Indexing line for alignment
Lay out the pieces as you like, then use a pencil or chalk to draw an indexing line across all of them. That way you can realign them during the glue-up process.

Got A Minute? – Time For A Glue-Up

Glue the shorter piece
When mating boards of different lengths, apply glue to the shorter piece.

You may find it easiest to glue your boards in pairs, then join the pairs together into the larger assembly. Spread wood glue along the edge of whichever board has the shorter mating surface and align your index marks.

Edge gluing
Rub the edges back and forth a bit to spread glue to the other piece.

The Big Squeeze – Clamping Your Clock

The first two boards glued and clamped.

It doesn’t take a huge amount of clamping pressure. Just enough to bring the two surfaces together.

For ease of assembly, I first glued the boards into three pairs.

Use bar clamps to pull the boards together and set it aside to dry. Alternating the clamps between top and bottom equalizes lateral forces to minimize bowing.

Edge alignment
These one-handed clamps keep the edges aligned. You can also use C clamps; just be careful not to dent the wood.
Final glue-up
Final glue-up: the assembled blank.

Attach The Clock Pattern

Assembled blank
The blank is assembled, but there are some raised glue lines to take care of.

Sand or plane away any high spots that might cause voids underneath the pattern.

Knocking down the high spots
Removing glue squeeze out so the pattern will sit flat on the surface. This will easily scrape away if you catch it before it’s fully hardened.

Coat the back of the pattern with spray glue then press it onto the front of the clock blank.

Spray glue
Medium tack spray glue.

Let’s Face It – We Need To Carve Out A Little Time For Ourselves

Carving bit
This thin tapered bit worked quite well.

This step is easier than it sounds. All you need is a rotary tool – such as those made by Dremel or Foredom – and a tiny carving bit (not a diamond bit). Experienced carvers may opt for chisels or chip carving knives. And for the weary faces in the crowd, you can always go with a stick-on clock numbers or a pre-made dial.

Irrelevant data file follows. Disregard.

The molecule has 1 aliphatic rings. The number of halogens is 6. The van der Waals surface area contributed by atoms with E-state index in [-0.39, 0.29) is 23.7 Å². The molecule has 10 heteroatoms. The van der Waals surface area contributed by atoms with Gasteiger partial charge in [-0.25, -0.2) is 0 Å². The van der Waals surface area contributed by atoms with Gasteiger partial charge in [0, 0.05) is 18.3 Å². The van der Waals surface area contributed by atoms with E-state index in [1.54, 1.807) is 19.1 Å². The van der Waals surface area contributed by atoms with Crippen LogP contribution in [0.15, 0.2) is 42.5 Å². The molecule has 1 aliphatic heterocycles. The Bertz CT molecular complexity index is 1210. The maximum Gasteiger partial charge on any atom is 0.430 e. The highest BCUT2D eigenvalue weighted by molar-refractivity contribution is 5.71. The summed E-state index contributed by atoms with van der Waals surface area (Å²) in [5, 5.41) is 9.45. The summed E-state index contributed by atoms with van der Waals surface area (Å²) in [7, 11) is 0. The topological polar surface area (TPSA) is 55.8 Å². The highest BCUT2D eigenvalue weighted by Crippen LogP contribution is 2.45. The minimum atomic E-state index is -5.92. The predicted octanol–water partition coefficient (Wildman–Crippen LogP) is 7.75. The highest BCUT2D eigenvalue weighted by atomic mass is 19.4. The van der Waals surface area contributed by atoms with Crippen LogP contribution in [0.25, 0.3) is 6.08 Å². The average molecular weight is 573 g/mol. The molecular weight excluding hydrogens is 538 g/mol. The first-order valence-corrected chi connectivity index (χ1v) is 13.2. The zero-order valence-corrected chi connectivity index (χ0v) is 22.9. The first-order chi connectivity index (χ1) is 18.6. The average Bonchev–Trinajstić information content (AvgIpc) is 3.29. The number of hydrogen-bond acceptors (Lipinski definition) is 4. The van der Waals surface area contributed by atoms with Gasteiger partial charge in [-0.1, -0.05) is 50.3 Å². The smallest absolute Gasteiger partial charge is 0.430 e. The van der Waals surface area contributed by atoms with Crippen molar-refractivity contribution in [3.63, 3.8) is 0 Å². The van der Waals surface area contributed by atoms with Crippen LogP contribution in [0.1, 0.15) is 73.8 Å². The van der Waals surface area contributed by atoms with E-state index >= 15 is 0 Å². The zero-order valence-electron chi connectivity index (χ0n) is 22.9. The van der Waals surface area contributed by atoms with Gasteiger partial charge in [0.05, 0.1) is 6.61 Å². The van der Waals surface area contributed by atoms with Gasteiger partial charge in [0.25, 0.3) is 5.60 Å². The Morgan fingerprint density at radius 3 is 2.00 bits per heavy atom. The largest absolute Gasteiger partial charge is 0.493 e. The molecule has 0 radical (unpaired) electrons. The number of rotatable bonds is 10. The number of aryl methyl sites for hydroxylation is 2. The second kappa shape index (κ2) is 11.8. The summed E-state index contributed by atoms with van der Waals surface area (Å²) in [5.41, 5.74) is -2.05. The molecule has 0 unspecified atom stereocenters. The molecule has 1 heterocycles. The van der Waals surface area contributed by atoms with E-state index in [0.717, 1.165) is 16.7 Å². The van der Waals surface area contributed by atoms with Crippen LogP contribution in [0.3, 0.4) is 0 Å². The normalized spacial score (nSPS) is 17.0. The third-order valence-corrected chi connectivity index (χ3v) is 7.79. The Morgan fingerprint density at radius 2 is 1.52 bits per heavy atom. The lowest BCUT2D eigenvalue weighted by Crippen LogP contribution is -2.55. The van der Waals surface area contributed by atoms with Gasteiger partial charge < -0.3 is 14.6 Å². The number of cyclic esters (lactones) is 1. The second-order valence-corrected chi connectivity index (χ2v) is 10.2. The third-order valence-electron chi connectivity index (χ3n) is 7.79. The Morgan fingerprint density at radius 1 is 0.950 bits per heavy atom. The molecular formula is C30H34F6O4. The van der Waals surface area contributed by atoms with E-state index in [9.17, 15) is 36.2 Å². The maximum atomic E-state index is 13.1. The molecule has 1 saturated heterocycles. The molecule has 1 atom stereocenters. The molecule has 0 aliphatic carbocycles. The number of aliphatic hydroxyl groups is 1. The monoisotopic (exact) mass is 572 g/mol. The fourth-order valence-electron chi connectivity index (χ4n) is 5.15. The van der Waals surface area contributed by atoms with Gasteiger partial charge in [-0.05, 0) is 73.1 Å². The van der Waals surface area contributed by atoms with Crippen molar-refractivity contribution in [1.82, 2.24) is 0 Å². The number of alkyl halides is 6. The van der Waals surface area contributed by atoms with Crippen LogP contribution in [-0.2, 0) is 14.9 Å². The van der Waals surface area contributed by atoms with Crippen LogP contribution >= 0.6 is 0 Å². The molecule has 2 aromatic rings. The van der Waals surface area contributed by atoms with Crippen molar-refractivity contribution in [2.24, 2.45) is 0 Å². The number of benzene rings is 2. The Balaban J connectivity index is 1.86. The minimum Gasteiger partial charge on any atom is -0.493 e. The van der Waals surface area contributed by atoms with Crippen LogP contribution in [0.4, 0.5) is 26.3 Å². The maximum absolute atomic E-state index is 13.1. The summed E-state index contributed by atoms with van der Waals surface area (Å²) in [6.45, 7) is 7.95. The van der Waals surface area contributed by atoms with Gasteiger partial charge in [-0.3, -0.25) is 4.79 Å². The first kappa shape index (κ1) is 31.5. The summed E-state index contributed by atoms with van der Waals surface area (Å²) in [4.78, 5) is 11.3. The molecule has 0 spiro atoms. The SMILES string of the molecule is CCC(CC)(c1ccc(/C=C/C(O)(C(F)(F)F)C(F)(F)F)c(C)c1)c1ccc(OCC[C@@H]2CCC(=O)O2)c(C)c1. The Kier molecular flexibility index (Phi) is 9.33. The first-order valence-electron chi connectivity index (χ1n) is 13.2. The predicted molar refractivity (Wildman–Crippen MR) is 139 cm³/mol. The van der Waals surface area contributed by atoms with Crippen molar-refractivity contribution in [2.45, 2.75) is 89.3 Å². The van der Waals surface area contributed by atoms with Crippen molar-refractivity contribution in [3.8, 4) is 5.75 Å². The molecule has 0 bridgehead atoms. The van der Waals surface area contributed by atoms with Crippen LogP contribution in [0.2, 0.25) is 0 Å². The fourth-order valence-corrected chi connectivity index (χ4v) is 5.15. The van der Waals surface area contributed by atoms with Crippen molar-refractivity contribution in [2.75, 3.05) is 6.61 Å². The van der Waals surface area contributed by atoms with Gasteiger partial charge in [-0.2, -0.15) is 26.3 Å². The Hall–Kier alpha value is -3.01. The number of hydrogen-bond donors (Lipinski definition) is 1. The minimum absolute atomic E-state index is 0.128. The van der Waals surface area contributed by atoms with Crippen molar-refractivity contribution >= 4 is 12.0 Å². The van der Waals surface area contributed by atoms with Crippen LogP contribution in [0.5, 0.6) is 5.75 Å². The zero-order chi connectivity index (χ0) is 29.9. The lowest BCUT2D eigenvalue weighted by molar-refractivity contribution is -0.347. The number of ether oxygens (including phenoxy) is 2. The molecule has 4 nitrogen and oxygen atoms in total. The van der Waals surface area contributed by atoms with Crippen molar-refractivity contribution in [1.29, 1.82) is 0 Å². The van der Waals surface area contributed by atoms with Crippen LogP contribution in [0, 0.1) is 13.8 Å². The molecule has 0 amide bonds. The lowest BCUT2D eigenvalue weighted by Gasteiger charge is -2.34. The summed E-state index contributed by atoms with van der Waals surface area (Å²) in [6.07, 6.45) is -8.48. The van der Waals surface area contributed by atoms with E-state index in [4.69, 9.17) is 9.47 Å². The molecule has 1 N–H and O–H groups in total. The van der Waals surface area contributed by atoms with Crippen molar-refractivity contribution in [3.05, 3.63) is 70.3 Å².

Carving out a little time
When using a rotary bit, make a shallow pass that just cuts through and removes the paper. Then come back and deepen the cut. This keeps the pattern intact.

Whatever tool you choose, the objective is to remove wood within each number to a depth of around 1/16” – 1/8”. Take your time and stay within the lines the best you can.

Cut It Out – No Time Like The Present

Cutting the shape
Here, I’m cutting the outline with a scroll saw and a spiral blade.

Define the shape of your clock with a scroll saw or whatever works best for you. The lines may be overly thick – since you’ve probably enlarged smaller artwork – but just try to stay centered. No one will have a clue your cuts were a tiny bit off once the pattern is removed.

Or, if you’re fortunate enough to own a CNC machine, you can do this step (and carve the dial) with that instead. This is a no shame zone.

Drill A Hole For The Clock Movement Shaft

Center hole
Drilling a center hole for the clock movement

You will, of course, need a clock movement and hands for this project. They can be purchased from many woodworking and specialty dealers, including our sponsor, Rockler Woodworking & Hardware.